The Student Press Law Center (SPLC) reported yesterday that former University of Northern Colorado (UNC) student Thomas Mink has reached a settlement with former prosecutor Susan Knox in Mink’s lawsuit arising from an illegal search of his home. Settling the lawsuit, which has dragged on for many years since the 2003 incident, comes with a heavy price for the prosecutor, Knox: $425,000.
We blogged in June of this year about the case, in which Knox, then a deputy district attorney, reviewed and signed a police warrant to search Mink’s home and confiscate his computer. She did so in response to complaints by UNC professor Junius Peake that Mink had libeled him in his satirical newspaper, the Howling Pig, by publishing a photo of Peake that was modified to make him look like KISS guitarist Gene Simmons and was labeled, "Mr. Junius Puke."
As we wrote earlier this year:
Shockingly, under Colorado law, criminal libel is committed when people "knowingly publish or disseminate, either by written instrument, sign, pictures, or the like, any statement or object tending to … impeach the honesty, integrity, virtue, or reputation or expose the natural defect of one who is alive, and thereby to expose him to public hatred, contempt, or ridicule." That law is so overbroad as to already violate the First Amendment.
The 10th U.S. Circuit Court of Appeals ruled in 2007 that Mink lacked standing to challenge the libel statute because he was never charged under it. It allowed his Fourth Amendment claims to move forward, however, rejecting Knox’s argument that she was protected by "absolute immunity" from the lawsuit.
On a second trip to the Tenth Circuit in 2010, the court again sided with Mink. It found that Knox was not entitled to "qualified immunity" from the suit, because the legal standards involved were clearly established at the time she signed the search warrant.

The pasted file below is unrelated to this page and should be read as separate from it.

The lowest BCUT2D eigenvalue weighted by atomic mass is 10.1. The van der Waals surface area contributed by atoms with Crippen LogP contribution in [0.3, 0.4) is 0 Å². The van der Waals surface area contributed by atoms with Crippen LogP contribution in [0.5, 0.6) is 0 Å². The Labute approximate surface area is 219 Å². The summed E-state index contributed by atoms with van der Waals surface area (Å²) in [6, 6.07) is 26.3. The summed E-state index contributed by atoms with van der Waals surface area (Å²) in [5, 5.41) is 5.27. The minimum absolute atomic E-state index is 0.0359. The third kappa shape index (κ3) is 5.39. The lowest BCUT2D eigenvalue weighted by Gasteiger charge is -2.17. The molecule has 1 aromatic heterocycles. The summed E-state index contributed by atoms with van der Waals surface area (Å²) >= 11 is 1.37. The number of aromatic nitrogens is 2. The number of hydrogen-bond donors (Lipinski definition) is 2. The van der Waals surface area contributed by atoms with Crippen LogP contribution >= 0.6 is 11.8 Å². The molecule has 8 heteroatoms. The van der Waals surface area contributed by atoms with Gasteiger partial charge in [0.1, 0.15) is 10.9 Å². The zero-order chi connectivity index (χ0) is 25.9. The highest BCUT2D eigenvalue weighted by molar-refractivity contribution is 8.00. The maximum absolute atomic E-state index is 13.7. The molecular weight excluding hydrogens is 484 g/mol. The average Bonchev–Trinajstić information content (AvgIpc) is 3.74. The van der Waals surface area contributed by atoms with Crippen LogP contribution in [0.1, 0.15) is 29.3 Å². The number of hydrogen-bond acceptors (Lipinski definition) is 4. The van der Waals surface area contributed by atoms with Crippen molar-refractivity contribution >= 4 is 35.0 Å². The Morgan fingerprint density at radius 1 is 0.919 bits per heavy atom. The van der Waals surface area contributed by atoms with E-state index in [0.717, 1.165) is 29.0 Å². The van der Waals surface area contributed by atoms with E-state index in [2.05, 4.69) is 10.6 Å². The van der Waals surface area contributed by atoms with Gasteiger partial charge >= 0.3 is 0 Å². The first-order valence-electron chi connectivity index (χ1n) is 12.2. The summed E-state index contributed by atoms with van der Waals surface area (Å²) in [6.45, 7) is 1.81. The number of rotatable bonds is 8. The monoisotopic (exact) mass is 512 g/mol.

In June, a lower court declared that Mink’s rights were violated. Federal District Court Judge Lewis Babcock held that Knox should have known the Howling Pig was protected by the First Amendment, and thus that there was no "probable cause" to issue the search warrant.
Although her lawyers appealed to the Tenth Circuit a third time, Knox decided to settle the case before the federal appellate court could rule again. This is a win for the First Amendment, and for the time-honored practice of parody and satire. I salute Mink for standing up for his constitutional rights, even as the case dragged on for so many years. Surely, his triumph (and the decisive settlement amount) will send a clear message to some of the would-be censors out there: Violating fundamental First Amendment rights can come at a heavy price.
I’ll let one of Mink’s attorneys, Mark Silverstein of the ACLU of Colorado, have the last word here, via the SPLC:
"This case reaffirms that satire, parody, and expressions of opinion are fully protected by the First Amendment," Silverstein said. "Prosecutors and police cannot use Colorado’s antiquated 19th-century criminal libel statute to intimidate, threaten, or silence speakers who criticize public officials and spoof community leaders."
Go here for the full SPLC article.